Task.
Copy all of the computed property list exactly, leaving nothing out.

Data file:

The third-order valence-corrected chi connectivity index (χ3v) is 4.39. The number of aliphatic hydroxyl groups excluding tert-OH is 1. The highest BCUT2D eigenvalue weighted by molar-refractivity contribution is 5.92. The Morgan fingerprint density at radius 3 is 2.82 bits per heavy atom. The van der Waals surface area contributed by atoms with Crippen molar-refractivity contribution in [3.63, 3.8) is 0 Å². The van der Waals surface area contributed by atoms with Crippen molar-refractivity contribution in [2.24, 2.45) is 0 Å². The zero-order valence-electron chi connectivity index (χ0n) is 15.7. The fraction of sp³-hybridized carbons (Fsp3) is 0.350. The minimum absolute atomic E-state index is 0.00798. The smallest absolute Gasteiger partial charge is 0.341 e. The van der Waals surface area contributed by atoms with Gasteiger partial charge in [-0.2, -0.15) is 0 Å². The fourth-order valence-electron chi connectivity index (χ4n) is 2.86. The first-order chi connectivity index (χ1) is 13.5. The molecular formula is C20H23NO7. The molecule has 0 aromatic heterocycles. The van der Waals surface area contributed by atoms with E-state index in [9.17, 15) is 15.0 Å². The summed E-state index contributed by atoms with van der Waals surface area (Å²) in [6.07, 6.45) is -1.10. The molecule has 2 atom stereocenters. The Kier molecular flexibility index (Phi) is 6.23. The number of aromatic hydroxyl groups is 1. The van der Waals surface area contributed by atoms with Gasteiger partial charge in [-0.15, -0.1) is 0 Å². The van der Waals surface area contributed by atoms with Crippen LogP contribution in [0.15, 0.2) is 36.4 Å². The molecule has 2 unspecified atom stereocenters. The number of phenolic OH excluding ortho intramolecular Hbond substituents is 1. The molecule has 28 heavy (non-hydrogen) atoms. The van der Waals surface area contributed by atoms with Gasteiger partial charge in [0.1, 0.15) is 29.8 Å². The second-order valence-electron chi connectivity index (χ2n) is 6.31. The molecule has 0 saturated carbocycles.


The third-order valence-corrected chi connectivity index (χ3v) is 4.39. The number of aliphatic hydroxyl groups excluding tert-OH is 1. The highest BCUT2D eigenvalue weighted by molar-refractivity contribution is 5.92. The Morgan fingerprint density at radius 3 is 2.82 bits per heavy atom. The van der Waals surface area contributed by atoms with Crippen molar-refractivity contribution in [3.63, 3.8) is 0 Å². The van der Waals surface area contributed by atoms with Crippen molar-refractivity contribution in [2.24, 2.45) is 0 Å². The zero-order valence-electron chi connectivity index (χ0n) is 15.7. The fraction of sp³-hybridized carbons (Fsp3) is 0.350. The minimum absolute atomic E-state index is 0.00798. The smallest absolute Gasteiger partial charge is 0.341 e. The van der Waals surface area contributed by atoms with Gasteiger partial charge in [-0.2, -0.15) is 0 Å². The fourth-order valence-electron chi connectivity index (χ4n) is 2.86. The first-order chi connectivity index (χ1) is 13.5. The molecular formula is C20H23NO7. The molecule has 0 aromatic heterocycles. The van der Waals surface area contributed by atoms with E-state index in [9.17, 15) is 15.0 Å². The summed E-state index contributed by atoms with van der Waals surface area (Å²) in [6.07, 6.45) is -1.10. The molecule has 2 atom stereocenters. The Kier molecular flexibility index (Phi) is 6.23. The number of aromatic hydroxyl groups is 1. The van der Waals surface area contributed by atoms with Gasteiger partial charge in [-0.15, -0.1) is 0 Å². The van der Waals surface area contributed by atoms with Crippen LogP contribution in [0.15, 0.2) is 36.4 Å². The molecule has 2 unspecified atom stereocenters. The number of phenolic OH excluding ortho intramolecular Hbond substituents is 1. The molecule has 28 heavy (non-hydrogen) atoms. The van der Waals surface area contributed by atoms with Gasteiger partial charge in [0.1, 0.15) is 29.8 Å². The second-order valence-electron chi connectivity index (χ2n) is 6.31. The molecule has 0 saturated carbocycles.